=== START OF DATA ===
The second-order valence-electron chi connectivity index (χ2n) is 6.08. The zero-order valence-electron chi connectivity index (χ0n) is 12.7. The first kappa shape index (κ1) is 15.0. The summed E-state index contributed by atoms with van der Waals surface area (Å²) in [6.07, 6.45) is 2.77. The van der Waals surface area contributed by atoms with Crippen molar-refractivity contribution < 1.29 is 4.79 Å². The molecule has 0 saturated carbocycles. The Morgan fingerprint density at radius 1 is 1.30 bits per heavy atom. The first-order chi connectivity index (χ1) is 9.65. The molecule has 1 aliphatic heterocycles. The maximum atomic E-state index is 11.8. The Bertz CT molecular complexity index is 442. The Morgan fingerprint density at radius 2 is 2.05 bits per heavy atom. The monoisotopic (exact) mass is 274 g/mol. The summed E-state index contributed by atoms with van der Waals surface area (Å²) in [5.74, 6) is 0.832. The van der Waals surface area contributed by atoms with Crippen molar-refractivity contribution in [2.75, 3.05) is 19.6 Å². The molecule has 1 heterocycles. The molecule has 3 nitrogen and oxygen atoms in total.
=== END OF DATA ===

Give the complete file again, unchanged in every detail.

The second-order valence-electron chi connectivity index (χ2n) is 6.08. The zero-order valence-electron chi connectivity index (χ0n) is 12.7. The first kappa shape index (κ1) is 15.0. The summed E-state index contributed by atoms with van der Waals surface area (Å²) in [6.07, 6.45) is 2.77. The van der Waals surface area contributed by atoms with Crippen molar-refractivity contribution < 1.29 is 4.79 Å². The molecule has 0 saturated carbocycles. The Morgan fingerprint density at radius 1 is 1.30 bits per heavy atom. The first-order chi connectivity index (χ1) is 9.65. The molecule has 1 aliphatic heterocycles. The maximum atomic E-state index is 11.8. The Bertz CT molecular complexity index is 442. The Morgan fingerprint density at radius 2 is 2.05 bits per heavy atom. The monoisotopic (exact) mass is 274 g/mol. The summed E-state index contributed by atoms with van der Waals surface area (Å²) in [5.74, 6) is 0.832. The van der Waals surface area contributed by atoms with Crippen molar-refractivity contribution in [2.75, 3.05) is 19.6 Å². The molecule has 1 heterocycles. The molecule has 3 nitrogen and oxygen atoms in total.